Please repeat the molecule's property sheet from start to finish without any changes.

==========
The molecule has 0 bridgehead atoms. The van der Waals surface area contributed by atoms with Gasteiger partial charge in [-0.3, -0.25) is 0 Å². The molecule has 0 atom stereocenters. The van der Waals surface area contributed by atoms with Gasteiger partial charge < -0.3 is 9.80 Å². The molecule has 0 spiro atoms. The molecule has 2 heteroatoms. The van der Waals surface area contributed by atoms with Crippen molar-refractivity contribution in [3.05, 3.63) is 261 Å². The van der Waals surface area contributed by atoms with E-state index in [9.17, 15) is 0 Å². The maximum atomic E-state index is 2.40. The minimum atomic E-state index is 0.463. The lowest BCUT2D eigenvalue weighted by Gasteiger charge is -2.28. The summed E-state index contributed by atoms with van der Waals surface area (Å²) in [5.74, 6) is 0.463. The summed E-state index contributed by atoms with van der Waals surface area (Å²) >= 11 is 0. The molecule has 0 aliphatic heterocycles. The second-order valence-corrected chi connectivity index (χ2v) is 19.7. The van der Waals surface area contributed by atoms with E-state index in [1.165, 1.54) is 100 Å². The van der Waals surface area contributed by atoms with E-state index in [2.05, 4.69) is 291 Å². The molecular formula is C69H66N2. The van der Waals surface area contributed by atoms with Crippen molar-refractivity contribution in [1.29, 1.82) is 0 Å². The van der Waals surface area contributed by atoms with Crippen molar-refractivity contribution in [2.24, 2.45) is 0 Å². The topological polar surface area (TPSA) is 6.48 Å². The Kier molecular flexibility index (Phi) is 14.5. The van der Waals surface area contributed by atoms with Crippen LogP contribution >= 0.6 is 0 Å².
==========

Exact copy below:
The molecule has 0 bridgehead atoms. The van der Waals surface area contributed by atoms with Gasteiger partial charge in [-0.3, -0.25) is 0 Å². The molecule has 0 atom stereocenters. The van der Waals surface area contributed by atoms with Gasteiger partial charge < -0.3 is 9.80 Å². The molecule has 0 spiro atoms. The molecule has 2 heteroatoms. The van der Waals surface area contributed by atoms with Crippen molar-refractivity contribution in [3.05, 3.63) is 261 Å². The van der Waals surface area contributed by atoms with E-state index in [9.17, 15) is 0 Å². The maximum atomic E-state index is 2.40. The minimum atomic E-state index is 0.463. The lowest BCUT2D eigenvalue weighted by Gasteiger charge is -2.28. The summed E-state index contributed by atoms with van der Waals surface area (Å²) in [5.74, 6) is 0.463. The summed E-state index contributed by atoms with van der Waals surface area (Å²) >= 11 is 0. The molecule has 0 aliphatic heterocycles. The second-order valence-corrected chi connectivity index (χ2v) is 19.7. The van der Waals surface area contributed by atoms with E-state index in [1.165, 1.54) is 100 Å². The van der Waals surface area contributed by atoms with E-state index in [2.05, 4.69) is 291 Å². The molecular formula is C69H66N2. The van der Waals surface area contributed by atoms with Crippen molar-refractivity contribution in [1.29, 1.82) is 0 Å². The van der Waals surface area contributed by atoms with Crippen molar-refractivity contribution in [2.24, 2.45) is 0 Å². The topological polar surface area (TPSA) is 6.48 Å². The Kier molecular flexibility index (Phi) is 14.5. The van der Waals surface area contributed by atoms with Crippen LogP contribution >= 0.6 is 0 Å².